According to embodiments, the alternate airport diversion planner program 106 may also receive airline resource and preference information 112 at alternate diversion airports from an airline operations center. Airline resource and preference information 112 may include information relating to the airline, such as the number of ground staff at the alternate diversion airports, availability of aircraft crews and personnel, dedicated gates and ticketing counters, as well as airline preference information, amongst others.

The alternate airport diversion planner program 106 may also receive the current state of the aircraft 114 from data gathering instrumentation onboard the aircraft. The current state of the aircraft 114 may include information pertaining to fuel levels of the aircraft; the current weight of the aircraft; whether any of the components of the aircraft are non-operational, such as the anti-skid braking system; and the like.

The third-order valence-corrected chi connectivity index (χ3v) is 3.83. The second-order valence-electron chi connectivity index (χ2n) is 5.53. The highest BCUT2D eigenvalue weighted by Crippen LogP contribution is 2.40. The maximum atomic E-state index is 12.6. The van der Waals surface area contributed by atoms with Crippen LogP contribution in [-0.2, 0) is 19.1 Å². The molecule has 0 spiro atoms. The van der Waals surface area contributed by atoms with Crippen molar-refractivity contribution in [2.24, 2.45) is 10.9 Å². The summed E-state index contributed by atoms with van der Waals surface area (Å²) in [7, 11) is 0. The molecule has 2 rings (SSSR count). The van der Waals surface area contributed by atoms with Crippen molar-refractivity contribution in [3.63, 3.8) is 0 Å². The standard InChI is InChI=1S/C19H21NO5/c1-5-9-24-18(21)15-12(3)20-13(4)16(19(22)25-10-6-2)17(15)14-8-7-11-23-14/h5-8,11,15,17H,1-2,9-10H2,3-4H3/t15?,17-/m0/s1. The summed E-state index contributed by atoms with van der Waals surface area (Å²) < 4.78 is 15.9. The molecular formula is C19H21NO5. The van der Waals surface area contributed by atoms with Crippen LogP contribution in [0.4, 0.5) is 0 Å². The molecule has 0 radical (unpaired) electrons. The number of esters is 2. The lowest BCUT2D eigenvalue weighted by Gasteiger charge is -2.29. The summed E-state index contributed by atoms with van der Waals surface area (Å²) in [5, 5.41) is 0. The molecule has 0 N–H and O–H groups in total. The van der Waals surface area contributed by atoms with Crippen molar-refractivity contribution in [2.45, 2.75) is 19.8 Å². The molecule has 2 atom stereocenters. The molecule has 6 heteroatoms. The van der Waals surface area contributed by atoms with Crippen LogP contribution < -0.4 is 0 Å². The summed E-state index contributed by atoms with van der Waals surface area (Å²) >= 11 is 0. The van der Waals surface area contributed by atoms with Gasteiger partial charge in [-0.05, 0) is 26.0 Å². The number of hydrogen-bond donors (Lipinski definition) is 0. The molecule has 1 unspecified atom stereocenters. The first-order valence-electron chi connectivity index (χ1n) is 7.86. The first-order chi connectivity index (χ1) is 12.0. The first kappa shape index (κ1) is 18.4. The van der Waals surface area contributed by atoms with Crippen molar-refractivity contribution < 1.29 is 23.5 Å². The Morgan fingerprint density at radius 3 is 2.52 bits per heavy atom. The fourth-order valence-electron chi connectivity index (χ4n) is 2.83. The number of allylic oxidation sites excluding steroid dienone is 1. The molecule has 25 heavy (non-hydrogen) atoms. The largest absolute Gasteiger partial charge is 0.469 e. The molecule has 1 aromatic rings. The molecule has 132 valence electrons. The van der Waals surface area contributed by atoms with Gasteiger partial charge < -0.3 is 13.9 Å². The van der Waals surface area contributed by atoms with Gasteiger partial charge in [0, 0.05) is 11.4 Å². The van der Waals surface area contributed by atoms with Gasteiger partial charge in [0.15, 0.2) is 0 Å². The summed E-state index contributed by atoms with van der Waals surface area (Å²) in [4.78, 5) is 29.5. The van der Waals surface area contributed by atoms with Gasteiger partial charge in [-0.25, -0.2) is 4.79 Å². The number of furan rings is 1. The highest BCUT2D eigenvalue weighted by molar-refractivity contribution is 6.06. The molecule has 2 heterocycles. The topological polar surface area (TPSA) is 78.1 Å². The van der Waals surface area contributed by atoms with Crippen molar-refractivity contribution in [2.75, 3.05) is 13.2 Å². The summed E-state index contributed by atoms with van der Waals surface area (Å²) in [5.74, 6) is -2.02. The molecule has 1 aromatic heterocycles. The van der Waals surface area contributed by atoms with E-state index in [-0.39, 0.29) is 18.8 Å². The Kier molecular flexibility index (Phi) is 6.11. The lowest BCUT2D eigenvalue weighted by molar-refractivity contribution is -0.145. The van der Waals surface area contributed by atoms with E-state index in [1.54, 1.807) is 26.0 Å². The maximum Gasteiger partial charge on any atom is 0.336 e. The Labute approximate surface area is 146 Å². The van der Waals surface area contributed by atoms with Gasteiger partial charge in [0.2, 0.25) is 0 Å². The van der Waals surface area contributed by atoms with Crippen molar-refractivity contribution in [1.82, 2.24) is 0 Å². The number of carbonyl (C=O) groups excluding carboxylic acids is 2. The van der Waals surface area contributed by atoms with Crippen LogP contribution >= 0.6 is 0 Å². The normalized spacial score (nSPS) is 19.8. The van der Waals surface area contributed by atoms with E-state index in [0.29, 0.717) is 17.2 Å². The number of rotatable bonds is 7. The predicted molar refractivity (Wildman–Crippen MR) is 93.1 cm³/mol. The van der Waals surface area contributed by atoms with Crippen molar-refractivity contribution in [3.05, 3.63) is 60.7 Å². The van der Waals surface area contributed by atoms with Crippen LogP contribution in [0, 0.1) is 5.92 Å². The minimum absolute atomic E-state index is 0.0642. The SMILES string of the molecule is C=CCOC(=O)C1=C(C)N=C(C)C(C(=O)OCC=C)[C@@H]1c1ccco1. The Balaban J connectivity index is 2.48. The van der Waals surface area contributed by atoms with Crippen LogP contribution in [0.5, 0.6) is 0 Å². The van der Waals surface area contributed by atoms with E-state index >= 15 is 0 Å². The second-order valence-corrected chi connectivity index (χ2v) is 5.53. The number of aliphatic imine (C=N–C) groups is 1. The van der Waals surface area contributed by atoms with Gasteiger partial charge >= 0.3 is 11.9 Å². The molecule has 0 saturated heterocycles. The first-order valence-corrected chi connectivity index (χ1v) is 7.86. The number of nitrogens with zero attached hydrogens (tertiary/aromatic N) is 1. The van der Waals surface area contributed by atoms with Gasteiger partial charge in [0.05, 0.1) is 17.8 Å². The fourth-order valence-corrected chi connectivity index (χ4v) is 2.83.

The automated airport diversion planning system 100 is also configured to receive pilot inputs 116 from an input controller. The pilot inputs 116 may include selection choices and/or other input information to the alternate airport diversion planner program 106. In one embodiment, the pilot inputs 116 include a selection of a mode for generating a list of alternate diversion airports, such as a normal mode or a non-normal mode, as will be described below in FIG. 2. The pilot inputs 116 may also include a selection of an alternate diversion airport from the list of alternate diversion airports. In addition, pilot inputs 116 may allow the pilot to filter alternate diversion airports from the list of alternate diversion airports using a variety of filter settings.